Scientists from UT Southwestern Medical Centre have discovered friendly human gut bacteria that helps initiate body's defence mechanisms to fight parasitic infection toxoplasmosis.
The bacteria triggers defence against Toxoplasma gondii, the parasite responsible for toxoplasmosis.
Toxoplasmosis is generally a mild infection, but it can have serious and potentially fatal effects in pregnant women, their fetuses and others with weakened immune systems.
Studies conducted over mice have shown that T gondii directly activates a specific immune protein in the host, called toll-like receptor 11 (TLR-11), which helps control the animals' immune response to the parasite. Humans, however, don't have an active form of this receptor.
In the new study, researchers suggest that instead of activating toll-like receptors directly, T gondii's first interaction in the human gut is with the helpful bacteria that live inside the body.
Those bacteria then release signaling molecules, alerting the human host to the invader.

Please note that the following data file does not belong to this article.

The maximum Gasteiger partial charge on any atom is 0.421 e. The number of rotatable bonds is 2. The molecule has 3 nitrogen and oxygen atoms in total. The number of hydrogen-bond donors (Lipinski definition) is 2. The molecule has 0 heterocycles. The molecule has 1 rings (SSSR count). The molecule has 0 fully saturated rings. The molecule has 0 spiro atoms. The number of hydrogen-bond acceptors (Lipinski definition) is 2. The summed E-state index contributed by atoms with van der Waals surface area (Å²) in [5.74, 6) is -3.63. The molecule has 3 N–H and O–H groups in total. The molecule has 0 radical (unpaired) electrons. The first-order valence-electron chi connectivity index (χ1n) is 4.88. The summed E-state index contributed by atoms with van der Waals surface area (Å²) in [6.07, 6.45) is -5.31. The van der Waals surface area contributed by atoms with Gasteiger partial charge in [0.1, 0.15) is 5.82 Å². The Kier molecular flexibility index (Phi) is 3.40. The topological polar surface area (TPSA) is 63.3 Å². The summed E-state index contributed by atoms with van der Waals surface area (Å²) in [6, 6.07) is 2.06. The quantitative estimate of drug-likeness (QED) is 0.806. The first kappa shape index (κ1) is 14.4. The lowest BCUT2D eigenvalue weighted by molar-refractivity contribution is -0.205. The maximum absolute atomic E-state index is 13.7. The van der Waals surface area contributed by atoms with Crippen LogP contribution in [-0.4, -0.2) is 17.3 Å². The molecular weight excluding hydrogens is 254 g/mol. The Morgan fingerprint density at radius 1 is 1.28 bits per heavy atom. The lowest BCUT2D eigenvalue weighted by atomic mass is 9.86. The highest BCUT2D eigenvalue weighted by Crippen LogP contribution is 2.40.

"While this is very early data, our results suggest that looking at the bacteria present in each patient's gut could help physicians understand their susceptibility to infectious diseases," said Dr. Felix Yarovinsky, assistant professor of immunology at UT Southwestern and senior author of the paper.
"It also suggests the possibility of developing novel probiotic strategies for treating parasitic infections such as toxoplasmosis and cryptosporidiosis, a related disease caused by the parasite Cryptosporidium," Yarovinsky added.
The primary host of protozoan parasite is the house cat, which are generally infected with T gondii by ingesting contaminated meat, water or the feces of a cat that has recently been infected; however, the parasite also can be passed from mother to fetus. Once a person is infected, the parasite penetrates the intestine and spreads throughout all organs.
The researchers studied mice in which TLR-11 had been genetically eliminated. This mimics the human immune response to T gondii. They then infected the TRL-11-deficient mice with T gondii.
They found that the commensal - or good - bacteria in the gut activated their immune system, thereby inducing various inflammatory responses against the invading pathogen.
In humans it is those helpful bacteria that send activating signals to the three toll-like receptors that are functional, inducing various inflammatory responses against invading pathogens like T gondii.
The study appears in journal of Cell Host and Microbe.